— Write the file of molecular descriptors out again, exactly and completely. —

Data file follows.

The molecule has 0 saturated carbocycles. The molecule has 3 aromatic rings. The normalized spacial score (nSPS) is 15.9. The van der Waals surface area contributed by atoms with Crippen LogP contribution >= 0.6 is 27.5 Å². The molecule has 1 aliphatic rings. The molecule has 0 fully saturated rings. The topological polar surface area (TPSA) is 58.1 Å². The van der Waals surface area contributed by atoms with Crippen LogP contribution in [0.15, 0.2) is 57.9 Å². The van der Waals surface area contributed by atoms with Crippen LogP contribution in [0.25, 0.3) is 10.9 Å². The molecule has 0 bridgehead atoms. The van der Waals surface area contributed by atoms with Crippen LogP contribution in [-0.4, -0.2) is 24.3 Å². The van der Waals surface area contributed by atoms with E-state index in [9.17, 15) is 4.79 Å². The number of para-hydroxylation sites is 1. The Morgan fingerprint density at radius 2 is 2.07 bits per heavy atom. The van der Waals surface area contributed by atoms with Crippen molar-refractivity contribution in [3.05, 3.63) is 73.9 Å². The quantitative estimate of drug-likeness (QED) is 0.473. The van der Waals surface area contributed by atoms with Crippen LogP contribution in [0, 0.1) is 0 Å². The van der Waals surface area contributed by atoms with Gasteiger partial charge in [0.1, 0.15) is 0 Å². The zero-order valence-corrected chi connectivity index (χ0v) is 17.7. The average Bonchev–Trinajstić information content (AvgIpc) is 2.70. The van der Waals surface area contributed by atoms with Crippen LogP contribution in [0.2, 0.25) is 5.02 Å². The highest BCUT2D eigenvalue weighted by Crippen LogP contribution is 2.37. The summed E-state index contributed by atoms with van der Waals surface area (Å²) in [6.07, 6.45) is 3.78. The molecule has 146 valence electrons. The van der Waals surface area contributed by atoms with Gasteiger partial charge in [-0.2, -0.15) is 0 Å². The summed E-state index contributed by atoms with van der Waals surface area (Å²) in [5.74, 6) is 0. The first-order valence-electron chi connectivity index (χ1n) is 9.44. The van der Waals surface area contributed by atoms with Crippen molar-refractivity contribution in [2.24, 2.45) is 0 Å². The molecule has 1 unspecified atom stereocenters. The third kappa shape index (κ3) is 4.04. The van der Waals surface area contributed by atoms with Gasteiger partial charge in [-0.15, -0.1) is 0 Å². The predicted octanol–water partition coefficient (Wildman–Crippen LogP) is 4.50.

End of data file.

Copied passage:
The molecule has 0 saturated carbocycles. The molecule has 3 aromatic rings. The normalized spacial score (nSPS) is 15.9. The van der Waals surface area contributed by atoms with Crippen LogP contribution >= 0.6 is 27.5 Å². The molecule has 1 aliphatic rings. The molecule has 0 fully saturated rings. The topological polar surface area (TPSA) is 58.1 Å². The van der Waals surface area contributed by atoms with Crippen LogP contribution in [0.15, 0.2) is 57.9 Å². The van der Waals surface area contributed by atoms with Crippen LogP contribution in [0.25, 0.3) is 10.9 Å². The molecule has 0 bridgehead atoms. The van der Waals surface area contributed by atoms with Crippen LogP contribution in [-0.4, -0.2) is 24.3 Å². The van der Waals surface area contributed by atoms with E-state index in [9.17, 15) is 4.79 Å². The number of para-hydroxylation sites is 1. The Morgan fingerprint density at radius 2 is 2.07 bits per heavy atom. The van der Waals surface area contributed by atoms with Crippen molar-refractivity contribution in [3.05, 3.63) is 73.9 Å². The quantitative estimate of drug-likeness (QED) is 0.473. The van der Waals surface area contributed by atoms with Crippen LogP contribution in [0, 0.1) is 0 Å². The van der Waals surface area contributed by atoms with Gasteiger partial charge in [0.1, 0.15) is 0 Å². The zero-order valence-corrected chi connectivity index (χ0v) is 17.7. The average Bonchev–Trinajstić information content (AvgIpc) is 2.70. The van der Waals surface area contributed by atoms with Crippen LogP contribution in [0.2, 0.25) is 5.02 Å². The highest BCUT2D eigenvalue weighted by Crippen LogP contribution is 2.37. The summed E-state index contributed by atoms with van der Waals surface area (Å²) in [6.07, 6.45) is 3.78. The molecule has 146 valence electrons. The van der Waals surface area contributed by atoms with Gasteiger partial charge in [-0.2, -0.15) is 0 Å². The summed E-state index contributed by atoms with van der Waals surface area (Å²) in [5.74, 6) is 0. The first-order valence-electron chi connectivity index (χ1n) is 9.44. The van der Waals surface area contributed by atoms with Crippen molar-refractivity contribution in [2.24, 2.45) is 0 Å². The molecule has 1 unspecified atom stereocenters. The third kappa shape index (κ3) is 4.04. The van der Waals surface area contributed by atoms with Gasteiger partial charge in [-0.15, -0.1) is 0 Å². The predicted octanol–water partition coefficient (Wildman–Crippen LogP) is 4.50.